#TheRamadanStruggle is real…

My first day of fasting went pretty well…aside from that 3 o’clock beer.

No, I’m not TRYING to be provocative. (I didn’t have it with a side of bacon.)

What had happened was, I’d scheduled to meet with a local college professor BEFORE I decided to attempt this whole #Christians4Ramadan thing and I thought it would be weird for me to show up and WATCH him drink a beer.


As my friend Annie often says “Barbara can justify anything…” and so, even as I sat sipping my way through #RamadanFail, I constructed a theological justification rooted in my Christian Heritage. It starts with Friar Tuck.

The icon of the drunken monk emerged historically because religious orders would have fasting days. The loop hole was that (unlike Ramadan) you can usually drink during most Christian fasts. So some monk somewhere along the way realized water was MUCH more satisfying when it had, say, BARLEY soaking in it. And hey, if it sat around a bit, started to ferment…all the better.

And so we have devout monks (and #Christians4Ramadan) wobbling their way through their meditations.

Pretty good, right?

Pretty bad.


It got me to thinking, though, how much easier is to struggle together. To be able to turn to the person next you and say “Is that a beluga whale in your belly or are you just happy it’s Ramadan?”

There becomes this communal support (or pressure) to make it through #thestruggle.  Friends of mine who did a teacher exchange program in Morocco a few summers ago were struck by how hard it was to find LUNCH (let alone beer) in a Muslim country during Ramadan. They weren’t expected to fast, but the social infrastructure was built to help them drop 10 pounds accidentally.

Cultural expectations are remarkable at priming us for success or setting us up for failure. Try giving up meat in Middle America and see what happens.

Breaking my fast at Bengies Drive in. Onion rings are Halal, right?
Breaking my fast at Bengies Drive in. Onion rings are Halal, right?

I became a Vegetarian for a week in the 7th grade. We were driving to church and we passed a truck full of chickens.

“Aww! Chickens! They’re so cute!” I exclaimed.

“They’re so delicious,” was my Fathers rejoinder.

Cue moral indignation. I don’t know why it had never hit me before this moment that creatures with which I could so easily empathize I could just as easily eat. I declared myself a vegetarian. This lasted all of a week until a church canoeing trip where all there was to eat was Turkey sandwiches.

Sigh. My moral imperative so quickly adrift down the stream of my good intentions. (wo)Man cannot live on Doritos and Wonderbread alone.

What I DIDN’T know was that all I had to do was wait for college where EVERYONE becomes a vegetarian…for at least a hot minute. Garbanzo bean salads! Tofu Burgers! Almond milk smoothies! Even our Rugby bagged lunches included hummus and carrots for Vegans. You can fall into Vegetarianism in Academia just as easily as you fall OUT of it when you return to the real world of American Carnivores.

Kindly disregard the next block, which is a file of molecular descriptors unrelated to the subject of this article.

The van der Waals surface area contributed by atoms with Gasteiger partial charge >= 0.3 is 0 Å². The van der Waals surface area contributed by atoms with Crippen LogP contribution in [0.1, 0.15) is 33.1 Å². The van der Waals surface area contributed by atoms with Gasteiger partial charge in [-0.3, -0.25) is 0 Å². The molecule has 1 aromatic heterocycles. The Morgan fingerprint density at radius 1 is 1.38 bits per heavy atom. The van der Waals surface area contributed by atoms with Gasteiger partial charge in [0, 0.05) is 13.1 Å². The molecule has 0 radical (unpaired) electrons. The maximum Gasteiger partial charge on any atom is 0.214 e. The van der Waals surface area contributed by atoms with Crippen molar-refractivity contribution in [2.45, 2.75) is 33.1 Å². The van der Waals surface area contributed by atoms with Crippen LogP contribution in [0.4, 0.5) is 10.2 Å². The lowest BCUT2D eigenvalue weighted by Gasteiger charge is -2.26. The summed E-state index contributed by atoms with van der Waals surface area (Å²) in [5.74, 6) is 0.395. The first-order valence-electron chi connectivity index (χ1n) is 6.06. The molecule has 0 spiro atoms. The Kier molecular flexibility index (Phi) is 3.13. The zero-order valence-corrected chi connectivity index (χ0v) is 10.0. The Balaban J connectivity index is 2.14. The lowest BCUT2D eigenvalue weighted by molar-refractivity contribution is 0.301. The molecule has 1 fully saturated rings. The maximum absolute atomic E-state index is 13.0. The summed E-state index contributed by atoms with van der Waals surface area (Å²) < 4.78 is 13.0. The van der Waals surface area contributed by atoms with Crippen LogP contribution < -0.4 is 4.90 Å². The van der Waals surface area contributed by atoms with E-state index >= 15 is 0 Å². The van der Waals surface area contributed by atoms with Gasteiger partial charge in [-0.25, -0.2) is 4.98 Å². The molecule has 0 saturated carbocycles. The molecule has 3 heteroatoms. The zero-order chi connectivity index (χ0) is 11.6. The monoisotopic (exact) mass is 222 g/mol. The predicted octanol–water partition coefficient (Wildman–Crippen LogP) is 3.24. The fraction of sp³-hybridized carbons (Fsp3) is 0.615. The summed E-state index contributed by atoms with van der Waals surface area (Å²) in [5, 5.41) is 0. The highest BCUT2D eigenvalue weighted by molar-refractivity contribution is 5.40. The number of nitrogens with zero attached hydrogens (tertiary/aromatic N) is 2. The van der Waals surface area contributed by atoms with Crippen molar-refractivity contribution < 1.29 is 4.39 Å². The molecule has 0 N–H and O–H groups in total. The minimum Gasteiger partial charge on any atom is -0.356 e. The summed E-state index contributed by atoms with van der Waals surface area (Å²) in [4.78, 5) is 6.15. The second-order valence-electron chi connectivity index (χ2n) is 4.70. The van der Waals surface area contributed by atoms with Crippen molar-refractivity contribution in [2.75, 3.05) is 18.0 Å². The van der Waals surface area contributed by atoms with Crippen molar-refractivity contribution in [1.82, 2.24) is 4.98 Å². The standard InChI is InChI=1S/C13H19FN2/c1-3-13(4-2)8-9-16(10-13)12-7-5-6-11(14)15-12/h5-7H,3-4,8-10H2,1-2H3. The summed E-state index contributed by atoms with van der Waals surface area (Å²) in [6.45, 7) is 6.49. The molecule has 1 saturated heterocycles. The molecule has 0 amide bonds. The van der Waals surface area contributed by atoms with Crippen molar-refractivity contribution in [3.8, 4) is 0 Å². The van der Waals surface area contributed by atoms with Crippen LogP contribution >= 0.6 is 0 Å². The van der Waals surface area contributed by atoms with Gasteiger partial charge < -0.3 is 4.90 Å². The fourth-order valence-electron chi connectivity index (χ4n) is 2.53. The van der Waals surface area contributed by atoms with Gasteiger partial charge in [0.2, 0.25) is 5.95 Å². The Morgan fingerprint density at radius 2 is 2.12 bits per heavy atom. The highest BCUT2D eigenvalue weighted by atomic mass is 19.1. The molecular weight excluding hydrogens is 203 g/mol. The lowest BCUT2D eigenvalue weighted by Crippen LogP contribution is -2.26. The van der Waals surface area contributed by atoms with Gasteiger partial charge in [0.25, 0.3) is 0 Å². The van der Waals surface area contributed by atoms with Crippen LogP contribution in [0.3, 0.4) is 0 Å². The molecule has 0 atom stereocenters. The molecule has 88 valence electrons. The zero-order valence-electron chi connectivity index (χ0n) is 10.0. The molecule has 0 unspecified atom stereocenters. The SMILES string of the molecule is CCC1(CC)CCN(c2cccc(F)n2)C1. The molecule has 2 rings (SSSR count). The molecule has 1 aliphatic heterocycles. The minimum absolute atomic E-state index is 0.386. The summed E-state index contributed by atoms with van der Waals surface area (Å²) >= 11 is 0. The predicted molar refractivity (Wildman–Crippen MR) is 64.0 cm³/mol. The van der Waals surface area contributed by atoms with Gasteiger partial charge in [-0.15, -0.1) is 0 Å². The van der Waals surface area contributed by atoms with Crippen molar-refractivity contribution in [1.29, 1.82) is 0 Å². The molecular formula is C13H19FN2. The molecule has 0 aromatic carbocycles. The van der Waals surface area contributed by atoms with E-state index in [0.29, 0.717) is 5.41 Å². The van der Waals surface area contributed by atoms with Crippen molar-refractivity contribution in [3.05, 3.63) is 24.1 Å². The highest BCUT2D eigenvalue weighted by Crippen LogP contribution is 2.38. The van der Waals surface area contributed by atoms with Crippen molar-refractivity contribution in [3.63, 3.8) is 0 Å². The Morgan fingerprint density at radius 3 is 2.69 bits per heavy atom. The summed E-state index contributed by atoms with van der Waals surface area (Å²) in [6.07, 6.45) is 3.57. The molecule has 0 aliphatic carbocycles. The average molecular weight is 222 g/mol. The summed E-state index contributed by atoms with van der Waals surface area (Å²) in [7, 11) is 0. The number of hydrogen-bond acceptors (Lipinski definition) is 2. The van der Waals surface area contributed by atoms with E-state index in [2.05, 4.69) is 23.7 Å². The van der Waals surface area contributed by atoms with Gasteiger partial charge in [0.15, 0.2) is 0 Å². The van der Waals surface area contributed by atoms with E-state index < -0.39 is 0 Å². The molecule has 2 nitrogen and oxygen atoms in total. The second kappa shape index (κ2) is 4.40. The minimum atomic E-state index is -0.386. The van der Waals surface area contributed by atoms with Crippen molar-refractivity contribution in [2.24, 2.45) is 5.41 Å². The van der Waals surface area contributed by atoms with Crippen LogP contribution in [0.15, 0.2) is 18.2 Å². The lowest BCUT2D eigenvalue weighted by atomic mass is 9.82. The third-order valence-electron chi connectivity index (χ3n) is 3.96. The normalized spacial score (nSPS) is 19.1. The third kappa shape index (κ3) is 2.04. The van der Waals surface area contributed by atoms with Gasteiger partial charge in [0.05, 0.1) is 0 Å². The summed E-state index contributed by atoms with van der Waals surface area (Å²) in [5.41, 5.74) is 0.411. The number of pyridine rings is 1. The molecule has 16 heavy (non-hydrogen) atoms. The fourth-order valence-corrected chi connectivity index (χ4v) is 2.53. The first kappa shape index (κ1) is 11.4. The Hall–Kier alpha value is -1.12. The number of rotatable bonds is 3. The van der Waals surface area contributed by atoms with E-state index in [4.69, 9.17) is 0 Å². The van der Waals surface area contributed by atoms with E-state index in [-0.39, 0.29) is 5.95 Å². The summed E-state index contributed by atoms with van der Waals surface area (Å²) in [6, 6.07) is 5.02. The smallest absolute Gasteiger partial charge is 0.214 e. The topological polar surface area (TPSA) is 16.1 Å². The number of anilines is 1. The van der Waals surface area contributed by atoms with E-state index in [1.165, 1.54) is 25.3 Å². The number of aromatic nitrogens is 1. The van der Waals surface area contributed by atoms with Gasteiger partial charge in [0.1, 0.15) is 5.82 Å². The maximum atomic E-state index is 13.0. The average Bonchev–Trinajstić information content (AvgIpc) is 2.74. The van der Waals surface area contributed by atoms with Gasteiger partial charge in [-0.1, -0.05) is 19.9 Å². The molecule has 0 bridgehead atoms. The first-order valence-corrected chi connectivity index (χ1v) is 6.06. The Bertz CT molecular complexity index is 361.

I fell off the wagon and I fell hard. Maryland Blue Crabs were partly to blame. My Mother-in-law with her seafood bisque was not a huge help either. There was also a 50 mile hike in the Canadian Rockies (pursued by Grizzlies) that had me reasserting my claim at the top of the food chain with an Outback Steak House bacon burger.

 “If you become a Vegetarian but the only thing you have to eat is apples, you’ll be back to meat in a week.”

I explored this idea of the “Circumstantial You” during Lent this year. Some of us our born into faiths that are a good fit for our souls. Others are born into a faith too tight, too loose, too loud, too quiet. Some of us are surrounded by cultures that affirm our dispositions, others have landed in societies that seem only to offer constant critique.

Had I been born Iraq, would I have been a “good” Muslim woman? Would I have spent hours cooking the culinary delights that would reward my family members for their devotion to God and Family? Or would I have joined a diaspora who have pursued other horizons where there is more latitude to twirl?

For this Ramadan season, I will move through spaces who question my fast, others that would question my beer. I know myself well enough to know that when I choose to make compromises it will likely be an attempt to ensure my moral imperatives (or random spiritual impulses) don’t infringe on those of others.

I’d be a better #Chrisian4Ramadan in Morocco. A better #Vegetarian4Chickens in Mumbai.

But I am a decent #Human4Humans in Baltimore. I’ll do what I can in the circumstances I’ve been gifted.


One thought on “#TheRamadanStruggle is real…”

Leave a Reply

Fill in your details below or click an icon to log in:

WordPress.com Logo

You are commenting using your WordPress.com account. Log Out /  Change )

Google+ photo

You are commenting using your Google+ account. Log Out /  Change )

Twitter picture

You are commenting using your Twitter account. Log Out /  Change )

Facebook photo

You are commenting using your Facebook account. Log Out /  Change )


Connecting to %s